This is what we think should be the priority of the “Kumbaya Committee” as they begin to exchange proposed maps, and those maps begin to make their way into the public sphere–you can even make your own map using online tools. Instead of falling into the semantic trap of static districts that need to “gain” or “lose” population, why not start with a map with no congressional district lines at all, and figure out what serves all areas of the state best?

We don’t really think this is a partisan concept, but based on what we read above, maybe it is.


20 thoughts on “Redistricting: Think Big!

  1. Will Denver be divided?

    Will Brandon Shaffer have a Congressional district he can win?  

    The rumors are flying.

    If I am reading the numbers right Denver may lose a State House and Senate Seat.  That could make for some very interesting primary battles.

    The next few weeks will be interesting.  

  2. if there’s a legal reason Denver shouldn’t be split up?  I get that it’s a community that, seemingly logically, should be kept in one CD, but does it have to be?

    Over the years here, it seems to come up occasionally.

    A handful of other fairly large cities across the country get split w/o any fanfare…what’s the deal w/ Denver?

    1. Mayor Webb fought to keep Denver together last time.

      So if there either wasn’t a court challenge, or if could be proven that the interests are preserved (by splitting in certain places, possibly), then it could be split.

    2. largely because the two competing strategies in the past have been to either make Denver into an uber safe seat for the Dems or to dilute it into several pie-shaped Republican leaning districts with no real middle ground.

      Thankfully, the pie-shaped congressional districts radiating away from Denver are ancient history. Aesthetically, they would make the Colorado CD map look like a big asterisk * or maybe a butthole, depending on your point of view.

      Perhaps this tendency against overreach could see some Denver modification, especially since nobody has an overriding interest in DeGette’s comfort.

  3. While all of us will be fascinated to develop scenarios, the drawing of the Congressional district lines is really very mechanical.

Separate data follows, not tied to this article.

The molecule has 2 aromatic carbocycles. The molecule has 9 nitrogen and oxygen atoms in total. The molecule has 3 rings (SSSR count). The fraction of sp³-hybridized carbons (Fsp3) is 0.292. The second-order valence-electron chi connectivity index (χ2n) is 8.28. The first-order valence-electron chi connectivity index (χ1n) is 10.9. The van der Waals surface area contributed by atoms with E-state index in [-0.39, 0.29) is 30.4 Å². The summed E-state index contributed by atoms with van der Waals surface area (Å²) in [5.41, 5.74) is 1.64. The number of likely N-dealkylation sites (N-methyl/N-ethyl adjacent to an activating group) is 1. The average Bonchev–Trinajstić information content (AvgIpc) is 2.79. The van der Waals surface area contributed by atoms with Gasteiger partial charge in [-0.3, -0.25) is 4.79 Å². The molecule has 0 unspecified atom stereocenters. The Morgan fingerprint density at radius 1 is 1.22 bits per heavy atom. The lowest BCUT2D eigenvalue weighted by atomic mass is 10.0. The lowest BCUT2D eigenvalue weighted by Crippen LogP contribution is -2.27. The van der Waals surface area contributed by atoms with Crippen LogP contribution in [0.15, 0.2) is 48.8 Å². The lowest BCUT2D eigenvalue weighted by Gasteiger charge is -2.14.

They always start at the state lines and work toward the center.  Once they have done the big geographic districts, they come back to Denver and try to keep it as whole as possible.  DeGette has to pick up some population and about the only way she can really go is further into Aurora on the east and southeast sides.

    Once Denver is set, the suburban ring of 2, 4 and 6 will get crunched – with some eye toward the El Paso County boundaries.

    In the end, I doubt that the map will look much different than it currently does.

    For fun, they could rotate 3 and 4 90 degrees and run them east-west instead of north-south.  That could be pretty cool.

    1. I think you’re right about expanding CD-7 north to include the rest of Jeffco, but I’d be surprised if the Adams portion of Westminster was included. The high population of Wetsminster would require a pretty dramatic change in the make-up of the district which would inevitably lead to a big political fight – something I think everyone is trying to avoid.

      My guess is that since CD-7 needs to be bigger and CD-2 needs to be smaller, it makes sense to give north Jeffco to CD-7. Another option would be to circle CD-7 around Westminster and throw in Broomfield.

Leave a Comment

Recent Comments

Posts about

Donald Trump

Posts about

Rep. Lauren Boebert

Posts about

Rep. Yadira Caraveo

Posts about

Colorado House

Posts about

Colorado Senate

45 readers online now


Subscribe to our monthly newsletter to stay in the loop with regular updates!